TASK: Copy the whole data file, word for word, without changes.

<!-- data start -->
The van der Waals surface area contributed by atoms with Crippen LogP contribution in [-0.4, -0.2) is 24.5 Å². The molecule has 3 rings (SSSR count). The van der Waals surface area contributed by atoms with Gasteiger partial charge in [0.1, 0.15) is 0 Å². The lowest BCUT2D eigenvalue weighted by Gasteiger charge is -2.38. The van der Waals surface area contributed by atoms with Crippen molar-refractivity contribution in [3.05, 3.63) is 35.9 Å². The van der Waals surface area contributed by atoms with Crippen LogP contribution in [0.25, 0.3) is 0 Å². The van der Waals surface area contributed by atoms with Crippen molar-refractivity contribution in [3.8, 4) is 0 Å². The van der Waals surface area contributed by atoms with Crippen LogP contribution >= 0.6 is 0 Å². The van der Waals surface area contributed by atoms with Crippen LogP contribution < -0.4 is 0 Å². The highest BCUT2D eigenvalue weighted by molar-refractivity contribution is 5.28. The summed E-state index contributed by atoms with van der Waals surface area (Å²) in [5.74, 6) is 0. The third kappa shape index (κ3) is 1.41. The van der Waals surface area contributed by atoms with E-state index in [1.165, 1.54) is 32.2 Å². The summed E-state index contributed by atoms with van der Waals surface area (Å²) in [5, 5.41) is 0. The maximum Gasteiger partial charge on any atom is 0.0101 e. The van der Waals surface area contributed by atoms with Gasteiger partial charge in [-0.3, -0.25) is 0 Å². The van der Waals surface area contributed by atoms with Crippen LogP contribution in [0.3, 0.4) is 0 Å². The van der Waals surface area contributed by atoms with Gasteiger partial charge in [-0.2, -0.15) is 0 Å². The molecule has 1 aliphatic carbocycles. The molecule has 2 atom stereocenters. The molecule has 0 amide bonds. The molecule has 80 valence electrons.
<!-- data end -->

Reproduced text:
The van der Waals surface area contributed by atoms with Crippen LogP contribution in [-0.4, -0.2) is 24.5 Å². The molecule has 3 rings (SSSR count). The van der Waals surface area contributed by atoms with Gasteiger partial charge in [0.1, 0.15) is 0 Å². The lowest BCUT2D eigenvalue weighted by Gasteiger charge is -2.38. The van der Waals surface area contributed by atoms with Crippen molar-refractivity contribution in [3.05, 3.63) is 35.9 Å². The van der Waals surface area contributed by atoms with Crippen LogP contribution in [0.25, 0.3) is 0 Å². The van der Waals surface area contributed by atoms with Crippen molar-refractivity contribution in [3.8, 4) is 0 Å². The van der Waals surface area contributed by atoms with Crippen LogP contribution >= 0.6 is 0 Å². The van der Waals surface area contributed by atoms with Crippen LogP contribution < -0.4 is 0 Å². The highest BCUT2D eigenvalue weighted by molar-refractivity contribution is 5.28. The summed E-state index contributed by atoms with van der Waals surface area (Å²) in [5.74, 6) is 0. The third kappa shape index (κ3) is 1.41. The van der Waals surface area contributed by atoms with E-state index in [1.165, 1.54) is 32.2 Å². The summed E-state index contributed by atoms with van der Waals surface area (Å²) in [5, 5.41) is 0. The maximum Gasteiger partial charge on any atom is 0.0101 e. The van der Waals surface area contributed by atoms with Gasteiger partial charge in [-0.3, -0.25) is 0 Å². The van der Waals surface area contributed by atoms with Crippen LogP contribution in [0.3, 0.4) is 0 Å². The van der Waals surface area contributed by atoms with Gasteiger partial charge in [-0.2, -0.15) is 0 Å². The molecule has 1 aliphatic carbocycles. The molecule has 2 atom stereocenters. The molecule has 0 amide bonds. The molecule has 80 valence electrons.